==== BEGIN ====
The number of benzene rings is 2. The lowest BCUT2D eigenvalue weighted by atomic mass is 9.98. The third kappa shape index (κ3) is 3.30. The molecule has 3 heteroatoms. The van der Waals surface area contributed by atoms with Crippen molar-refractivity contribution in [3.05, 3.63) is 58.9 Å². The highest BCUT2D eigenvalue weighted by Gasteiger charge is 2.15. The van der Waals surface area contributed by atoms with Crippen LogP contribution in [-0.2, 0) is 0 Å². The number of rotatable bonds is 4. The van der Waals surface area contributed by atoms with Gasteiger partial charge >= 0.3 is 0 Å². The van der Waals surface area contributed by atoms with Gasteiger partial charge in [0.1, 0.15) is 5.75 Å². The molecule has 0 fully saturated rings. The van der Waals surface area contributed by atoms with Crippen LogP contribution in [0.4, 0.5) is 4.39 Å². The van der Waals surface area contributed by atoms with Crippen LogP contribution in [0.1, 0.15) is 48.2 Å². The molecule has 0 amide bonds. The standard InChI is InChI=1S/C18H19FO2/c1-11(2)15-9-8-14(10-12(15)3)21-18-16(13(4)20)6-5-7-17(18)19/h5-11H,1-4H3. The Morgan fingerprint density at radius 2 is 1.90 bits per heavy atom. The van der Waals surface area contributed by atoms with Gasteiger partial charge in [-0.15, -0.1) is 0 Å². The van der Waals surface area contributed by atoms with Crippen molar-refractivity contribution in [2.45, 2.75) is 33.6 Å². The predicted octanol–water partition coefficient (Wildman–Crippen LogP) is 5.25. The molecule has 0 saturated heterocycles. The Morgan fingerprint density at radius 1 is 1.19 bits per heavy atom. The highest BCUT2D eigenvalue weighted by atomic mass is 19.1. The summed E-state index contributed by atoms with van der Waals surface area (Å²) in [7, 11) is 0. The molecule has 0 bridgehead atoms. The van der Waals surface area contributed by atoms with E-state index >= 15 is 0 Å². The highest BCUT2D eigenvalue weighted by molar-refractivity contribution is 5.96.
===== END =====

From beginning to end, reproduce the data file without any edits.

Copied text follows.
The number of benzene rings is 2. The lowest BCUT2D eigenvalue weighted by atomic mass is 9.98. The third kappa shape index (κ3) is 3.30. The molecule has 3 heteroatoms. The van der Waals surface area contributed by atoms with Crippen molar-refractivity contribution in [3.05, 3.63) is 58.9 Å². The highest BCUT2D eigenvalue weighted by Gasteiger charge is 2.15. The van der Waals surface area contributed by atoms with Crippen LogP contribution in [-0.2, 0) is 0 Å². The number of rotatable bonds is 4. The van der Waals surface area contributed by atoms with Gasteiger partial charge >= 0.3 is 0 Å². The van der Waals surface area contributed by atoms with Gasteiger partial charge in [0.1, 0.15) is 5.75 Å². The molecule has 0 fully saturated rings. The van der Waals surface area contributed by atoms with Crippen LogP contribution in [0.4, 0.5) is 4.39 Å². The van der Waals surface area contributed by atoms with Crippen LogP contribution in [0.1, 0.15) is 48.2 Å². The molecule has 0 amide bonds. The standard InChI is InChI=1S/C18H19FO2/c1-11(2)15-9-8-14(10-12(15)3)21-18-16(13(4)20)6-5-7-17(18)19/h5-11H,1-4H3. The Morgan fingerprint density at radius 2 is 1.90 bits per heavy atom. The van der Waals surface area contributed by atoms with Gasteiger partial charge in [-0.15, -0.1) is 0 Å². The van der Waals surface area contributed by atoms with Crippen molar-refractivity contribution in [2.45, 2.75) is 33.6 Å². The predicted octanol–water partition coefficient (Wildman–Crippen LogP) is 5.25. The molecule has 0 saturated heterocycles. The Morgan fingerprint density at radius 1 is 1.19 bits per heavy atom. The highest BCUT2D eigenvalue weighted by atomic mass is 19.1. The summed E-state index contributed by atoms with van der Waals surface area (Å²) in [7, 11) is 0. The molecule has 0 bridgehead atoms. The van der Waals surface area contributed by atoms with E-state index >= 15 is 0 Å². The highest BCUT2D eigenvalue weighted by molar-refractivity contribution is 5.96.